Protesters in Hong Kong left the streets, averting possible clashes Monday after haggling for hours with police by moving to areas near the city’s government headquarters.
The demonstrators who stayed after a massive protest march the day before, demanding that Chief Executive Carrie Lam abandon a proposed extradition bill, were seen streaming Monday morning into a space outside Hong Kong’s Legislative Council after police who had cleared it reopened the area. Their decision to move allowed police to reopen streets to traffic.
The activists have rejected an apology from Lam for her handling of the legislation, which has stoked fears of expanding control from Beijing in this former British colony.
Shortly after daybreak, the police had asked for cooperation in clearing the road but said the protesters could stay on the sidewalks. For a time, the protesters, many in masks and other gear to guard against possible use of tear gas, responded with chants, some kneeling in front of the officers.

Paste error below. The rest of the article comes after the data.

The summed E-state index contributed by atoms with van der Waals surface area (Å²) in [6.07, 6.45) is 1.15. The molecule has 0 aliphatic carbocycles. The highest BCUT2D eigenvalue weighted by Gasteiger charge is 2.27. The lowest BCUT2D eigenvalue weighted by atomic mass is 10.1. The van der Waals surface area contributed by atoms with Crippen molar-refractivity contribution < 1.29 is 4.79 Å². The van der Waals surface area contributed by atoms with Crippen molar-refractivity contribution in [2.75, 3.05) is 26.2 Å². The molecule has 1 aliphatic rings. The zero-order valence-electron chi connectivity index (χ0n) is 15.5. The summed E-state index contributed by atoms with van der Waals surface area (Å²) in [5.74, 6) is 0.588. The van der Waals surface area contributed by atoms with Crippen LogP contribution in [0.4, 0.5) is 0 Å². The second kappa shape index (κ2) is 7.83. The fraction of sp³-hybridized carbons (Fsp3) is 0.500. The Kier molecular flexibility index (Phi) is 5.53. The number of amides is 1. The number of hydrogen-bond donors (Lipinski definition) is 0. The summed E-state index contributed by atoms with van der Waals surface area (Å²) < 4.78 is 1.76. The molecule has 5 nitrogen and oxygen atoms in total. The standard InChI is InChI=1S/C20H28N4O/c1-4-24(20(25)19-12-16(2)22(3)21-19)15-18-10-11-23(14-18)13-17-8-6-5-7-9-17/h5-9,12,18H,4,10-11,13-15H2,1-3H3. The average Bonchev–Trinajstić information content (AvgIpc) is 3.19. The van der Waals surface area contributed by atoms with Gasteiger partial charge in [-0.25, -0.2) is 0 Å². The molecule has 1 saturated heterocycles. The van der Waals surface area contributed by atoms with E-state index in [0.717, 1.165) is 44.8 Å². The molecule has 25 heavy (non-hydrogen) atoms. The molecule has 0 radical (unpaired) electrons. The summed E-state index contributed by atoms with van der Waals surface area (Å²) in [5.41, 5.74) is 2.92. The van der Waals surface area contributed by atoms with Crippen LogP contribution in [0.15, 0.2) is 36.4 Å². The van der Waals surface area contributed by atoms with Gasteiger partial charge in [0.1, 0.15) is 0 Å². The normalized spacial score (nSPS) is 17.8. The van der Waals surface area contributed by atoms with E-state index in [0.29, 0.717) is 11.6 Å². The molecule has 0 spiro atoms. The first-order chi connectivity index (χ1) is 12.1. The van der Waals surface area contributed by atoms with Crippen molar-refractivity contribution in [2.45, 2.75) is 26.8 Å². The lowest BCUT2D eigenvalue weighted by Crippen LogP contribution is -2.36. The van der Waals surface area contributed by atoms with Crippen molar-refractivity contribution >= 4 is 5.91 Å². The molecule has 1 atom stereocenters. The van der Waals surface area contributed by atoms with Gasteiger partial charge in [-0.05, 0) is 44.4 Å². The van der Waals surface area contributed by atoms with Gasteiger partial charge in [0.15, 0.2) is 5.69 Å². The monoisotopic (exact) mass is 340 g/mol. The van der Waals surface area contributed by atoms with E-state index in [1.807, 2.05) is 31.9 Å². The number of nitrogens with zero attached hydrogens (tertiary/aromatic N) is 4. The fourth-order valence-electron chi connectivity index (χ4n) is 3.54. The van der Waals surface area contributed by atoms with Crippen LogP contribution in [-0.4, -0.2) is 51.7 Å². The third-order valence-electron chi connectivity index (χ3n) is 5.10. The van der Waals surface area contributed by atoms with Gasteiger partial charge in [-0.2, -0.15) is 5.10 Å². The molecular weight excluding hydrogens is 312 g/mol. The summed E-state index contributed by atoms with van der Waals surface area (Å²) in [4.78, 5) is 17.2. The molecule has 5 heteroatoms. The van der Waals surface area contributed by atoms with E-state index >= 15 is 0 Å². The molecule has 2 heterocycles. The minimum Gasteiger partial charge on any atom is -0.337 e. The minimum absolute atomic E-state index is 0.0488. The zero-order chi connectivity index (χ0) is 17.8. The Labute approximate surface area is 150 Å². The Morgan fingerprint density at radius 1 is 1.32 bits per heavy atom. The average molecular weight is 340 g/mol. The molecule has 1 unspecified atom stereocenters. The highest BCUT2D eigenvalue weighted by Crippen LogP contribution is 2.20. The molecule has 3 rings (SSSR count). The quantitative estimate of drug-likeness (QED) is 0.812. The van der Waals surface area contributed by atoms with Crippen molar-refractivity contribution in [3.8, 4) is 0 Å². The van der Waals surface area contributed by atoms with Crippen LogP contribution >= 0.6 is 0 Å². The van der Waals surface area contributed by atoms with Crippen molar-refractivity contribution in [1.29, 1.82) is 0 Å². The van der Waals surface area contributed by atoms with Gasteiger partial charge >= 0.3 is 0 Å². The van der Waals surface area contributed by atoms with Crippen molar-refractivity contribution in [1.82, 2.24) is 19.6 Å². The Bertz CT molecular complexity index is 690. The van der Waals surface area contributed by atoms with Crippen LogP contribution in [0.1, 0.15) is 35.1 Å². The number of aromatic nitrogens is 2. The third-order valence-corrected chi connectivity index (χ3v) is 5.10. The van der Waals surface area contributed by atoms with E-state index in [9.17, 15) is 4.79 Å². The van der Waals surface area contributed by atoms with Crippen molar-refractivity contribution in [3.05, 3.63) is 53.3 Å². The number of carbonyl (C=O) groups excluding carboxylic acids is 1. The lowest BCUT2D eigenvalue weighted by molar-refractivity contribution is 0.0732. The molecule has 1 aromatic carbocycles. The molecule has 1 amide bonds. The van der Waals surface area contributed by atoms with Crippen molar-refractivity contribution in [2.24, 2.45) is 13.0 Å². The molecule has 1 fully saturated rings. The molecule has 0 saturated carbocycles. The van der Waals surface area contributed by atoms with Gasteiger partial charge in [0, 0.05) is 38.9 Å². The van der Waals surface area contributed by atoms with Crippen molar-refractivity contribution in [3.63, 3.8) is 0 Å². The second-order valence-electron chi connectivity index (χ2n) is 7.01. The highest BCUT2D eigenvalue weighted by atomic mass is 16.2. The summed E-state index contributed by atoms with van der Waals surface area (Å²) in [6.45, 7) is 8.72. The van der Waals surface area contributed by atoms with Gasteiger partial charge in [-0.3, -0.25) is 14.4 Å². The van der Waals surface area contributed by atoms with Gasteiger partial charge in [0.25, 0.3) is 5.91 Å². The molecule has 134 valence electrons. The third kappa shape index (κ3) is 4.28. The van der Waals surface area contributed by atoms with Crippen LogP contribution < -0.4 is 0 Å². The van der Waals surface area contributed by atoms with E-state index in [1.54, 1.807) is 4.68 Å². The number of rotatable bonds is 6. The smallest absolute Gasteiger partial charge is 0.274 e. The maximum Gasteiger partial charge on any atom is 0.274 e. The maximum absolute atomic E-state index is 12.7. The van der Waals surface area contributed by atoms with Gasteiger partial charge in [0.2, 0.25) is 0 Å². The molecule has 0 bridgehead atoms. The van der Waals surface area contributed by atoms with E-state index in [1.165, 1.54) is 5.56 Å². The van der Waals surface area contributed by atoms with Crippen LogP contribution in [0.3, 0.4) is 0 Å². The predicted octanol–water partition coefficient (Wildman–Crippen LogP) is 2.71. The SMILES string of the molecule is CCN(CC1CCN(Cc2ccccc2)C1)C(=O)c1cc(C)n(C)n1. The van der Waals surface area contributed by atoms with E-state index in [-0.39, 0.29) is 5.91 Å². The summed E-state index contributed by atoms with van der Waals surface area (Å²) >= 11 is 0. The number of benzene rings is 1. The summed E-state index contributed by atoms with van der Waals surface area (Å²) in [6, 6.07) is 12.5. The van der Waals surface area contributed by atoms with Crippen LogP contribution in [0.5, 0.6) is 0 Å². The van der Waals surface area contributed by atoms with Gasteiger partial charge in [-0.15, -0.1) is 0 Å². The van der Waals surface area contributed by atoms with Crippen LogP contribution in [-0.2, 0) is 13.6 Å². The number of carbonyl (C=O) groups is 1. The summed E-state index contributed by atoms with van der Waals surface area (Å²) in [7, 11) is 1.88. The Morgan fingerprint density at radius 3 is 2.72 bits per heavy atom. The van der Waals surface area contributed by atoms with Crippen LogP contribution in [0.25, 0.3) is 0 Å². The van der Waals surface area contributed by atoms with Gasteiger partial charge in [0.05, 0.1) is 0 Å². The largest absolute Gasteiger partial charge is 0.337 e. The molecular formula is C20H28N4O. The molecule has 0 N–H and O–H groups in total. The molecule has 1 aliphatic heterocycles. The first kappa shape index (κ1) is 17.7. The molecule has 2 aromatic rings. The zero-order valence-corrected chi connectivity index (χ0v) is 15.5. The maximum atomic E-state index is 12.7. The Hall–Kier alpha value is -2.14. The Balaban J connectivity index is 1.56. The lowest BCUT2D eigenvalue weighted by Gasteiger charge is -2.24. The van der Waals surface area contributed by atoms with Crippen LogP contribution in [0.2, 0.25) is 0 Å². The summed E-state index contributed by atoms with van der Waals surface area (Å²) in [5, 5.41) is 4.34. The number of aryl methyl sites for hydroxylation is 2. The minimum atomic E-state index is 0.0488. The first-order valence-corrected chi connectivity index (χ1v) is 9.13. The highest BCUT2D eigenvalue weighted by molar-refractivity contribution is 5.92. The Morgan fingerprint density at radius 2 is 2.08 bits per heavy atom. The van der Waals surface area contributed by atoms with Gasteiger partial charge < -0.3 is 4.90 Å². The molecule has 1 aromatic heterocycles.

Hundreds were lying or sitting on the roads until they agreed to move to the plaza outside the government building and a spacious nearby park.
Activists had called on Hong Kong residents to boycott classes and work, though it was unclear how many might heed that call. Nearly 2 million of the city’s 7 million people turned out on Sunday, according to estimates by protest organizers.
Police said 338,000 were counted on the designated protest route in the “peak period” of the march. A week earlier as many as 1 million people demonstrated to voice their concern over Hong Kong’s relations with mainland China in one of the toughest tests of the territory’s special status since Beijing took control in a 1997 handover.
The protesters are demanding that Lam scrap the proposal for good and that she step down. Protesters are also angered over the forceful tactics by police use of tear gas, rubber bullets and other forceful measures as demonstrators broke through barricades outside the city government’s headquarters to quell unrest during demonstrations on Wednesday, and over Lam’s decision to call the clashes a riot. That worsens the potential legal consequences for those involved.